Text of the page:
Preventing Deadly Scaffolding Accidents
Posted on January 21, 2015 | Categorized: Scaffold accidents
An estimated 65 percent of construction workers work on scaffolds frequently, according to the Occupational Safety & Health Administration (OSHA). Scaffolding may involve some common types of construction site injuries – each year, 4,500 workers are injured, and 50 workers die in scaffolding accidents. Not only do scaffolding accidents affect workers and families, but they also cost employers roughly $90 million per year in lost workdays. It’s in everybody’s best interest to reduce risks and prevent these types of accidents.
Causes of Scaffolding Accidents
Below are some possible causes of scaffold accidents.
- The planking or support system gives way.
- The employee slips.
- A falling object strikes the employee.
“All of these can be controlled by compliance with OSHA standards,” OSHA explains.
OHSA is the division of the Department of Labor whose purpose is to assure safe and healthful working conditions by creating and enforcing safety standards in the workplace. The agency created specific guidelines for the construction and use of scaffolds, which they address in separately published standards for the general industry, shipyard employment, marine terminals and longshoring.
When OSHA reviewed and revised its scaffolds standard in 1996, it found a quarter of the workers injured in scaffold accidents had no scaffold safety training. It also found that more than three-quarters of the scaffolds were not equipped with guardrails. It’s little wonder why so many workers suffer injuries in scaffolding accidents.
Tips for Preventing Scaffolding Accidents
The best thing employees can do to prevent scaffolding accidents is to be familiar with the OHSA guidelines –then abide by them.
In addition, the tips below can go a long way in preventing scaffolding accidents.
- Carefully inspect the scaffold after erection and on a daily basis.
- Only build scaffolds on solid ground and ensure it’s plumbed.
- Use safety belts and lanyards.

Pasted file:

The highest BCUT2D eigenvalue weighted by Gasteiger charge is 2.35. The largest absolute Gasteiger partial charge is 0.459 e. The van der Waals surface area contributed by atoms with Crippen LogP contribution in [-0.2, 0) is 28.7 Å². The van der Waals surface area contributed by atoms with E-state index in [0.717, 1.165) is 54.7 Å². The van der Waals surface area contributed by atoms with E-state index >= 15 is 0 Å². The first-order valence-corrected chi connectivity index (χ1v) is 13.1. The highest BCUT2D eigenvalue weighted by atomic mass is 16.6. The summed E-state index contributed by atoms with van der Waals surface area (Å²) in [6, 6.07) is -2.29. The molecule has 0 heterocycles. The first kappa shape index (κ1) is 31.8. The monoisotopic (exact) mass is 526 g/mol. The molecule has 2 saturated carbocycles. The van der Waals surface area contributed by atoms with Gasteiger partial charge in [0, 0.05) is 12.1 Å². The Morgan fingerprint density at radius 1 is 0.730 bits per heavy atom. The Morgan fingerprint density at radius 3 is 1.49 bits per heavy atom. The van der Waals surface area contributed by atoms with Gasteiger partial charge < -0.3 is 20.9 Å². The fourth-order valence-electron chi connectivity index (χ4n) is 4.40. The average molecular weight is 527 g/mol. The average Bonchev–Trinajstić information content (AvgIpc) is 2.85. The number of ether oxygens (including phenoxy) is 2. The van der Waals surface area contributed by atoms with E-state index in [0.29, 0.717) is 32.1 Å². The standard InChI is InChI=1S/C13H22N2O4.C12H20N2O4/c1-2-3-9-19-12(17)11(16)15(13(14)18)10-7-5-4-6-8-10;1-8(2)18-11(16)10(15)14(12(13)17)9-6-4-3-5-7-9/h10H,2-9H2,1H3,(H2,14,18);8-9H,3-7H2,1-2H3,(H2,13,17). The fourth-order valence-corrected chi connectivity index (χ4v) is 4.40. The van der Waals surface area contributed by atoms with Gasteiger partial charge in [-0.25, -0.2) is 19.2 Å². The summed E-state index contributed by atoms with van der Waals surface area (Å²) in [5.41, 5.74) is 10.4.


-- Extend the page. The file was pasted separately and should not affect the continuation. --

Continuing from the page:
- Do not use any bent or damaged parts. All parts and reinforcement should be in good repair.
- Add extra bracing where necessary to ensure stability.
- Use quality heavy wire or tie-in devices to secure the scaffold to the building.
- Do not go over the weight limit. Adhere to the scaffolding manufacturer’s safe load capacities.
- Don’t allow anyone to ride on moving scaffolding.
- Don’t allow anyone to climb on the bracing. Use ladders instead.
- Use double guardrails and toeboards.
- Do not make employees work on scaffolds in stormy or windy weather.
- Rope off unsafe areas.
- Keep the scaffold floor free of obstructions such as scraps, tools, or tangled lines.
- Don’t throw objects overboard. Instead, use a spotter and a debris chute or hoist.
- Use overhead canopies when work is being performed on a higher level.
Preparation and adherence to protocols are key to saving workers’ lives and preventing injuries.
Construction Workers’ Rights & Options after an Accident
Workers have a right to a safe working environment. If you believe that your working conditions and scaffolding are unsafe or not up to code or if you haven’t received proper training, you have a right to file a report with OHSA. OSHA may investigate the matter.
Also, if you or your loved one suffered injuries on the job due to a scaffolding accident, you may file a workers’ compensation claim. If a party other than an employer caused the accident, you may be eligible to file a negligence claim. This third-party claim may allow you to recover full damages instead of the limited workers’ compensation benefits. Talk to a lawyer about either option.
If you or your loved one was hurt in a scaffolding accident in Florida, call our attorneys at Chalik & Chalik to discuss your legal options. Contact us today at 855-529-0269 to set up a free consultation.
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